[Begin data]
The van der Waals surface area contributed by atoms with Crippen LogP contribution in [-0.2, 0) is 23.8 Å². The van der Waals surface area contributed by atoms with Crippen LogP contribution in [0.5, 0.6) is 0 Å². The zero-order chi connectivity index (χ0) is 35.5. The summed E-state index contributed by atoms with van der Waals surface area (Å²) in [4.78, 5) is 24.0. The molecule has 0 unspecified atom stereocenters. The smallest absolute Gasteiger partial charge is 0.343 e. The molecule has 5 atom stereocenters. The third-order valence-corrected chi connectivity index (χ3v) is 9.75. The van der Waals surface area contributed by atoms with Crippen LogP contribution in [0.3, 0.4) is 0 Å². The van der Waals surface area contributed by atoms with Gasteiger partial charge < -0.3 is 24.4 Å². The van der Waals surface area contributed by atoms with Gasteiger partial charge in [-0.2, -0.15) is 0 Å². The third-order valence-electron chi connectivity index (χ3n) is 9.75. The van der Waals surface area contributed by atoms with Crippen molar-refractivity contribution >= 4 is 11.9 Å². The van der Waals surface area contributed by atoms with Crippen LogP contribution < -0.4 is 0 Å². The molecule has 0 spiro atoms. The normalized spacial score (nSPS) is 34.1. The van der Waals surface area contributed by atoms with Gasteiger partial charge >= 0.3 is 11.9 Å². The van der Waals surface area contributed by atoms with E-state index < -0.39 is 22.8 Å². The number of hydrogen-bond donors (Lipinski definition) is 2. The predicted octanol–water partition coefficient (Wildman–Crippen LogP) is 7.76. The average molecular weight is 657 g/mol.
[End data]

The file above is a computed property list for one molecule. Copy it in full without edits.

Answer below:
The van der Waals surface area contributed by atoms with Crippen LogP contribution in [-0.2, 0) is 23.8 Å². The van der Waals surface area contributed by atoms with Crippen LogP contribution in [0.5, 0.6) is 0 Å². The zero-order chi connectivity index (χ0) is 35.5. The summed E-state index contributed by atoms with van der Waals surface area (Å²) in [4.78, 5) is 24.0. The molecule has 0 unspecified atom stereocenters. The smallest absolute Gasteiger partial charge is 0.343 e. The molecule has 5 atom stereocenters. The third-order valence-corrected chi connectivity index (χ3v) is 9.75. The van der Waals surface area contributed by atoms with Crippen LogP contribution in [0.3, 0.4) is 0 Å². The van der Waals surface area contributed by atoms with Gasteiger partial charge < -0.3 is 24.4 Å². The van der Waals surface area contributed by atoms with Gasteiger partial charge in [-0.2, -0.15) is 0 Å². The third-order valence-electron chi connectivity index (χ3n) is 9.75. The van der Waals surface area contributed by atoms with Crippen molar-refractivity contribution >= 4 is 11.9 Å². The van der Waals surface area contributed by atoms with Crippen LogP contribution < -0.4 is 0 Å². The molecule has 0 spiro atoms. The normalized spacial score (nSPS) is 34.1. The van der Waals surface area contributed by atoms with Gasteiger partial charge >= 0.3 is 11.9 Å². The van der Waals surface area contributed by atoms with E-state index < -0.39 is 22.8 Å². The number of hydrogen-bond donors (Lipinski definition) is 2. The predicted octanol–water partition coefficient (Wildman–Crippen LogP) is 7.76. The average molecular weight is 657 g/mol.